NEW YORK: Members of the UN Security Council have unanimously agreed to extend the UN Support Mission in Libya until the end of the month, buying council members time to negotiate a longer-term solution to the presence of foreign forces in the country.
“The situation in Libya continues to constitute a threat to international peace and security,” they said.
The first Libyan presidential and parliamentary elections since a peace agreement was struck between the country’s warring factions last year are scheduled for Dec. 24, 2021.
In a UNSC meeting on Wednesday, both the US and Russia voiced support for those elections and expressed their will to see them carried out peacefully and fairly.
But the two powers have clashed in the past over how to handle the presence of foreign forces in Libya.
Russia has said any withdrawal of foreign forces must not upset the balance of power between Khalifa Haftar’s east-based forces and the Tripoli-based coalition of Islamist and ethnic militias.
In Wednesday’s meeting, the US expressed regret over the UNSC’s failure to reach a lasting agreement on the presence of foreign mercenaries in Libya, and reiterated the Biden administration’s support for the UN’s role in facilitating free and fair elections.
“UNSMIL has a vitally important role in helping Libya achieve peace and stability, including by supporting preparations for national elections and the implementation of the ceasefire,” said the US representative at the UNSC.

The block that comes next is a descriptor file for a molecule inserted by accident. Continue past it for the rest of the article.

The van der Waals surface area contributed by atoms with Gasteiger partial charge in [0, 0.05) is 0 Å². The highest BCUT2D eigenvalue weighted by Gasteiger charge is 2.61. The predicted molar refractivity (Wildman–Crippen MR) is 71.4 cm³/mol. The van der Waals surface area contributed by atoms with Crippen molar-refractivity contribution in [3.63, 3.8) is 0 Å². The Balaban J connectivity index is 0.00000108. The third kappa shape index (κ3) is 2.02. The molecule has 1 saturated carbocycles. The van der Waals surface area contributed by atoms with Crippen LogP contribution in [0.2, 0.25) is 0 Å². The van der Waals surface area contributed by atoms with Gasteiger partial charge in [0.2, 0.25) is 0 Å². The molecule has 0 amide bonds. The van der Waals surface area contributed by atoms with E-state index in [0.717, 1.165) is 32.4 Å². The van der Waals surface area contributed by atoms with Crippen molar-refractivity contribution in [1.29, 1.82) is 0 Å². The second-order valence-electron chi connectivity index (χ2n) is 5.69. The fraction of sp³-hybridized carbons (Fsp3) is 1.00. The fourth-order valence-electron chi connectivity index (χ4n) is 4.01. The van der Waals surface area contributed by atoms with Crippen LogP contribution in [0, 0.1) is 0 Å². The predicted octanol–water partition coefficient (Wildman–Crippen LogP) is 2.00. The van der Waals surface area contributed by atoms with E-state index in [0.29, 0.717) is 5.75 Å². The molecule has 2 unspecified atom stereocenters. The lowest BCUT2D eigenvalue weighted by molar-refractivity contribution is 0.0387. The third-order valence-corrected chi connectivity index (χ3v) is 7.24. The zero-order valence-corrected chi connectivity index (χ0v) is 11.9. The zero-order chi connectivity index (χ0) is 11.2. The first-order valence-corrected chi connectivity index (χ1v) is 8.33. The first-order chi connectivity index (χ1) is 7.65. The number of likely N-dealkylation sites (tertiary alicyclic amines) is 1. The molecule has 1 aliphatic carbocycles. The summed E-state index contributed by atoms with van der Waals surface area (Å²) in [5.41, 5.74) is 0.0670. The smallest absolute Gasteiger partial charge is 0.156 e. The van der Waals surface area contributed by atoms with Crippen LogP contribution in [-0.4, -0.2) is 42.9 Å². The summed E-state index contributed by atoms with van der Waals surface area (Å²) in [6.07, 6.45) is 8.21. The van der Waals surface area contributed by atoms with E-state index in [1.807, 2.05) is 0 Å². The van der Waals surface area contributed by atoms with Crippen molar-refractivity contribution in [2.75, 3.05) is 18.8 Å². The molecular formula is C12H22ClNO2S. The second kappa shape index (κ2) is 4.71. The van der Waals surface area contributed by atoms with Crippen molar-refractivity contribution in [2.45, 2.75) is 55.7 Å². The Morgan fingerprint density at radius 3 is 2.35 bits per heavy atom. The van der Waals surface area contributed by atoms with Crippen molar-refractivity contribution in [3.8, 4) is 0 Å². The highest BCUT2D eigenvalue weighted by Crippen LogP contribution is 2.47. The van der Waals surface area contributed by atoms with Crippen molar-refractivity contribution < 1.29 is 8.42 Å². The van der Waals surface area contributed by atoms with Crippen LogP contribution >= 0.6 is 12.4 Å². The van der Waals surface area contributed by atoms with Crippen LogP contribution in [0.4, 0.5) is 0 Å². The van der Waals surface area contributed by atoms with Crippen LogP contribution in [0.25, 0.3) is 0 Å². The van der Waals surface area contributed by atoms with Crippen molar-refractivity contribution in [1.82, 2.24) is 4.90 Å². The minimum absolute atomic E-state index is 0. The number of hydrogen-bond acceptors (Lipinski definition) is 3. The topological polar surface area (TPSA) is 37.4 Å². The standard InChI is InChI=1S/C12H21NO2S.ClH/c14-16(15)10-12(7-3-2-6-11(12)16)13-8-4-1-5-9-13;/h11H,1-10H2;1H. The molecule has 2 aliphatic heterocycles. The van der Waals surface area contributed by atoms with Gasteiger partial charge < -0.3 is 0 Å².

Similarly, the Russian representative said: “Our main aim now is to help the Libyan people to stick to the established timetable for the 24th of December parliamentary and presidential elections, and all of our efforts should be aimed to that end. We hope that this is the goal that is shared by all members of the Security Council.”
There has also been debate among council members over the structure of the UN presence in Libya, with the US pushing for a UN representative to be permanently based in Tripoli.
The UN’s head of mission is currently based in Geneva, but the US argues that since the country has achieved peace, he should be moved to Libya to facilitate greater engagement with actors on the ground.
Libya was plunged into years of civil war after long-time dictator Muammar Gaddafi was ousted by his people with the assistance of NATO jets.
Last year, Libya’s warring factions reached a fragile agreement to form a unity government, and the parties scheduled the first elections for the country’s post-war government in December.
But despite that progress, in a letter sent in August, UN Secretary-General Antonio Guterres warned of “growing stalemate on the political, security and economic” negotiations between factions.
Since Gaddafi’s ouster, Libyan militias have been central to almost all political processes, and they have repeatedly been accused of destabilizing the country and committing acts of violence against civilians.
This situation, Guterres warned, could deteriorate as elections draw closer. “The security landscape across the country continues to be characterized by militia networks leveraging their capacity for violence to secure senior positions in sociopolitical hierarchies,” he said.
“Violations of the arms embargo continue, along with armed mobilization, trends that are likely to continue given growing tensions around elections.”
Factions have formed a unity government and carried out elections in the past, but that government collapsed following disagreement over the role of Gaddafi-era officials and entities in post-Gaddafi Libya.